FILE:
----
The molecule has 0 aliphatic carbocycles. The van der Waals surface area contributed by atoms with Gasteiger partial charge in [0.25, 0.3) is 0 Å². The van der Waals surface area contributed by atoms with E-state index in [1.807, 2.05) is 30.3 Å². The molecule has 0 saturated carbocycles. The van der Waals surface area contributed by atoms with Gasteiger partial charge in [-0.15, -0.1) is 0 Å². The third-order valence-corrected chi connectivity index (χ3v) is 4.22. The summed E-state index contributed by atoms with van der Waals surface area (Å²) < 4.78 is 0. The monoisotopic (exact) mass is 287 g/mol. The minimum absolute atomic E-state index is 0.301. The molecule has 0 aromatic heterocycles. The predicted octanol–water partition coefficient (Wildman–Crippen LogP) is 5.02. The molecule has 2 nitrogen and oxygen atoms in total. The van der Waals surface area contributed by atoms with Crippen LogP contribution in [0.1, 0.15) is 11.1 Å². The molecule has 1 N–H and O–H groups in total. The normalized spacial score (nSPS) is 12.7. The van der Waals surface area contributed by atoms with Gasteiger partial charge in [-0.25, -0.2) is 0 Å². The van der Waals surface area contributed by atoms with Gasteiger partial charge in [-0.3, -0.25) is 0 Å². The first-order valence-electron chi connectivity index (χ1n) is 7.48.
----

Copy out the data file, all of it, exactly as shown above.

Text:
The molecule has 0 aliphatic carbocycles. The van der Waals surface area contributed by atoms with Gasteiger partial charge in [0.25, 0.3) is 0 Å². The van der Waals surface area contributed by atoms with E-state index in [1.807, 2.05) is 30.3 Å². The molecule has 0 saturated carbocycles. The van der Waals surface area contributed by atoms with Gasteiger partial charge in [-0.15, -0.1) is 0 Å². The third-order valence-corrected chi connectivity index (χ3v) is 4.22. The summed E-state index contributed by atoms with van der Waals surface area (Å²) < 4.78 is 0. The monoisotopic (exact) mass is 287 g/mol. The minimum absolute atomic E-state index is 0.301. The molecule has 0 aromatic heterocycles. The predicted octanol–water partition coefficient (Wildman–Crippen LogP) is 5.02. The molecule has 2 nitrogen and oxygen atoms in total. The van der Waals surface area contributed by atoms with Crippen LogP contribution in [0.1, 0.15) is 11.1 Å². The molecule has 1 N–H and O–H groups in total. The normalized spacial score (nSPS) is 12.7. The van der Waals surface area contributed by atoms with Gasteiger partial charge in [-0.25, -0.2) is 0 Å². The van der Waals surface area contributed by atoms with Gasteiger partial charge in [-0.3, -0.25) is 0 Å². The first-order valence-electron chi connectivity index (χ1n) is 7.48.